Newspaper article THE JOURNAL RECORD

Panel Ponders Overhaul of Corporation Commission

Newspaper article THE JOURNAL RECORD

Panel Ponders Overhaul of Corporation Commission

Article excerpt

An appointed state legislative panel is eyeing ideas to overhaul the Oklahoma Corporation Commission, and will consider some of them at a meeting today in the State Capitol.

The Commission on Natural Gas Policy will consider some of the ways Texas regulates its oil and gas and utility industries. This fall, some commission members met in Austin with the staff of the Public Utility Commission and the Texas Railroad Commission.

Whether Oklahoma's three corporation commissioners ought to be elected statewide, as they currently are, or appointed by the governor and confirmed by the state Senate, also likely will get some discussion.

"I think one of the problems seems to be the length of time that a regulatory matter takes to get through the commission, whether it's a rate increase, decrease or new application. In other words, I think one of the biggest problems is the bureaucratic layers that different functions of the commission have to go through," said state Rep. Larry Rice, D-Pryor, chairman of the House Energy and Natural Resources Committee. He is vice-chairman of the Commission on Natural Gas Policy, and made the trip to Austin.

"I would be remiss if I didn't say it's some of the Legislature's fault for the built-in steps," Rice said. "The Legislature has reacted in years gone by to crises or problems over there, and it may be time that we revisit some of those."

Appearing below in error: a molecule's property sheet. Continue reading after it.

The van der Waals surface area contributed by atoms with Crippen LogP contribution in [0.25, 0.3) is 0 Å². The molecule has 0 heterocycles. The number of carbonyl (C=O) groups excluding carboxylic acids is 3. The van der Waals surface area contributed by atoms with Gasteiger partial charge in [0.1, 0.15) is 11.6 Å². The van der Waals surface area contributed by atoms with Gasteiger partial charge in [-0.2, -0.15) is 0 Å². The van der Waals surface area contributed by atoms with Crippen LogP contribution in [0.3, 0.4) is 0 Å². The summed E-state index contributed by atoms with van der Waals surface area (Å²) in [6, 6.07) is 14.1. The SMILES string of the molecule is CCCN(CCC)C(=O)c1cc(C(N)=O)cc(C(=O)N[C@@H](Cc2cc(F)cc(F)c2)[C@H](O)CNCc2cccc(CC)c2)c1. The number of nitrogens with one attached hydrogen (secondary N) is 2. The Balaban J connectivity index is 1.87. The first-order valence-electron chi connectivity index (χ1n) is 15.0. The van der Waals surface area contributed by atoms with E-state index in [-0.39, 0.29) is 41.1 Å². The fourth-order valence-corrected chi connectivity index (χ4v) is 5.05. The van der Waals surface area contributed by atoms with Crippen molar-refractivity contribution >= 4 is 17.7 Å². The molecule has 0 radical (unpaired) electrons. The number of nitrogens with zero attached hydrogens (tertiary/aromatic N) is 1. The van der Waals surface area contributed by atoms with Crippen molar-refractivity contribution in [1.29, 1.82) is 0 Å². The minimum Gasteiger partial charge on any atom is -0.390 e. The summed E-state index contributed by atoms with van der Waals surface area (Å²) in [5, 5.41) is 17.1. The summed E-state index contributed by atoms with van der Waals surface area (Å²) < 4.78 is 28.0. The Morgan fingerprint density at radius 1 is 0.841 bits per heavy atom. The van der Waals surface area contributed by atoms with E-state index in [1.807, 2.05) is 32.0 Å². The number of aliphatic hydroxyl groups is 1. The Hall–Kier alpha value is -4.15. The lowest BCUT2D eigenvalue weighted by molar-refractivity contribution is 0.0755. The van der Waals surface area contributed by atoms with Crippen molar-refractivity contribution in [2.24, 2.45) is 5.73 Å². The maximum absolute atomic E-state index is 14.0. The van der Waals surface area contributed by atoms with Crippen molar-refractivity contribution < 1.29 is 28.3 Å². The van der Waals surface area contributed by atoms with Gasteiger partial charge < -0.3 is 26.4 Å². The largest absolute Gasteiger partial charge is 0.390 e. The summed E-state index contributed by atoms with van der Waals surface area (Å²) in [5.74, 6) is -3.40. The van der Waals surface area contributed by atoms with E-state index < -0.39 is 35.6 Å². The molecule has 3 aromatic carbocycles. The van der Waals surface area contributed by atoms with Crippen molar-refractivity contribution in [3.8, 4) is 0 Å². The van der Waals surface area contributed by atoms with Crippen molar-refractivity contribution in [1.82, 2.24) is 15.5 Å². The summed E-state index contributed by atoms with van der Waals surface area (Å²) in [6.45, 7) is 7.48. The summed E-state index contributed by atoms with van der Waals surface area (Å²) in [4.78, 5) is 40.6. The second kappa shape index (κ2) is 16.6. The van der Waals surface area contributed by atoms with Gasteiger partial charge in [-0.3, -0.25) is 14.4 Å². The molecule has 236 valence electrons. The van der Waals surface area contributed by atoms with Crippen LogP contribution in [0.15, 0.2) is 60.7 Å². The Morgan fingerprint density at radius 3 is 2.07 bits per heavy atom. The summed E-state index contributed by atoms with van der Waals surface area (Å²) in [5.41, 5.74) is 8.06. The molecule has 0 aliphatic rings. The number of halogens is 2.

The Oklahoma Corporation Commission regulates oil, gas, utilities, intrastate trucking and railroads.

The Texas Railroad Commission has three elected commissioners who regulate the state's oil, gas and transportation industries. The first time Texas regulated utilities on the state level was in the mid-1970s, Rice said. At that time, a three-member Public Utility Commission was created, with members appointed rather than elected.

"One option would be to break up the (Oklahoma) commission, and have a public utilities division or an oil and gas division. But right now, we're just looking at the options and trying to figure out what would be the best solution," Rice said.

Senate Natural Resources Chairman Kevin Easley, D-Broken Arrow, said: "I believe if we take the best of the rules and regulations currently used by Texas and combine them with the best of our rules and regulations, we can develop a better, more streamlined regulatory system in Oklahoma."

Easley, who chairs the Commission on Natural Gas Policy, said Texas' regulatory process was very efficient, and he hoped Oklahoma would adopt some of its ideas and methods. "There is so much we can do, if we make some major changes," he said. "For example, often all it takes to space a well in Texas is an administrative order. This is much quicker than our state's full-blown hearing process, and saves oil and gas producers both time and money."

Texas' Public Utility Commission makes decisions in a more timely fashion than Oklahoma, Easley added. "I'd like to see us change that."

Whatever the natural gas commission comes up with, it must be forged into legislation for consideration by state lawmakers.

The corporation commissioners are included in this process, and Commissioner Bob Anthony is not so sure that it would be wise to change from Oklahoma's current system of electing the regulators.

"There have been 33 commissioners since statehood, and 11 of them first came to the commission by appointment," he said. "All you have to do is examine the history of those 11 people, and you will find they were primarily political appointments and not based on regulatory experience and expertise," he said.

"To have the governor appoint commissioners just puts all the political control in the hands of the governor, instead of the voters. …

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